Recently, my husband and I have allowed our teenage daughter to open a Facebook account. We are very protective parents. When she is allowed on the Internet to play on Facebook, we monitor her activity with our smart phones. We have certain rules for whom she may add as friends, and we speak to her about manners when communicating with people online.
There is one item I just didn't think I needed to instruct her with, and that was grammar and punctuation. Let me say first, that I am not an expert on the subject, and I make mistakes from time to time. Honest mistakes and even careless mistakes I understand. However, I have discovered a truth which makes my skin crawl. My daughter and sometimes even my husband make grammar and punctuation mistakes on purpose! At first, I thought it was merely to irritate me. I'm kinda an obsessive-compulsive person anyways, so to annoy me is great fun for them.
But this is what I've noticed. I check my daughter's status bar and see misspelled words. I speak to her about using a dictionary, so she will know that she wants to tell her entire friend list that she is watching the Superbowl and not the Superball. At the very least, ask me to spell it. She says to me, "Mom, please don't critique my status bar. People know what I'm saying."
I then check my husband's status bar and am horrified. He doesn't use captital letters to begin a sentence. If that wasn't bad enough, I discovered he doesn't use punctuation. My eyes blink and a little nervous tick begins twitching in my cheek. I ask him about his status bars and he says, "Why should I use proper punctuation? No one else does on Facebook. We all know what we're trying to say."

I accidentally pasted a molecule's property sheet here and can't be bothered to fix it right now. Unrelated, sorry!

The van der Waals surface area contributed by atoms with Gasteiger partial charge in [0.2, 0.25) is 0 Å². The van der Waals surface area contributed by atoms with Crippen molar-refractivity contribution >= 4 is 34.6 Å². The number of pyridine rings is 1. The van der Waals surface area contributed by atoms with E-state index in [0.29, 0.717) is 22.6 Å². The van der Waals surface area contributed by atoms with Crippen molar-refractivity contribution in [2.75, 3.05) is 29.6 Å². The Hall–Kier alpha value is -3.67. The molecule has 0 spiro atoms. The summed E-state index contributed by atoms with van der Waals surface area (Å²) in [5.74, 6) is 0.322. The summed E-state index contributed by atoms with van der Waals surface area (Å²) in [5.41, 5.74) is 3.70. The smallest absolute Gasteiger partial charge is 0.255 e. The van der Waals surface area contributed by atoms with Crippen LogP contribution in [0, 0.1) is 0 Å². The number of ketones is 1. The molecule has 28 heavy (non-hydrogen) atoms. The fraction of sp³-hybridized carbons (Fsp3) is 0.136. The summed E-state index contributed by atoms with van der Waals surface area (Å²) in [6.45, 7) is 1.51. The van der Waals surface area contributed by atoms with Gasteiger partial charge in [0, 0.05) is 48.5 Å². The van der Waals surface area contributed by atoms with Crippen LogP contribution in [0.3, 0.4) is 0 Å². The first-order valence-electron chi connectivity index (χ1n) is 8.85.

Here in Texas, we have had an unusual amount of snow days. This type of forced vacation has been the perfect time to place a dent in my to-be-read-pile. One book stood out to me above the others, and it was a small, hardback book with the title, Eats, Shoots and Leaves by Lynn Truss. My family asked what I was reading, and I told them it was a book about punctuation. Their noses scruntched up, followed by a look which said, "Mom, you're an alien!"
I particulary enjoyed the book. I felt that I was in good company with the author, even though she knows considerably more about the subject than I. This book is not a text book with mind numbing information. Instead, it is a book about the history of punctuation and also how to use it correctly. I have had stumbling blocks about certain punctuations. For instance, why are exclamation marks so wrong? Why can't I add...elipsis whenever I want? I love...elipsis. What is the deal with periods inside the quotation marks and periods outside the quotation marks? Which one is right? Questions like these will keep me up at night. So, this is why not only did I read the book but learned from the book.
I even enjoyed the panda joke at the beginning of the book. I would relate it to you now, but I'd probably mess up the punch line. Please get the book and read it for yourself. You won't regret.
I will end my post with a crowning star moment from a conversation between me and my son yesterday.
"Mom, did you know the word eat can be a fun word?"
"How is that?"
"You can take the 'e' in eat and place it behind the 't' and the word becomes ate. Then you can take the letter 'a' and place it behind the letter 'e' and the word becomes tea. That's so cool!"
All is not lost. We should just keep teaching, training, and keeping our standards up.
P.S. While looking for an image to include with this post, I found a couple of links you might enjoy.
Lynne Truss website link: http://www.lynnetruss.com/pages/content/index.asp?PageID=8
Google link for worksheet which will help solidify the information in your brain:
If the above link doesn't work, search "eats, shoots and leaves" and locate the google link.
Happy writing, Y'all!!!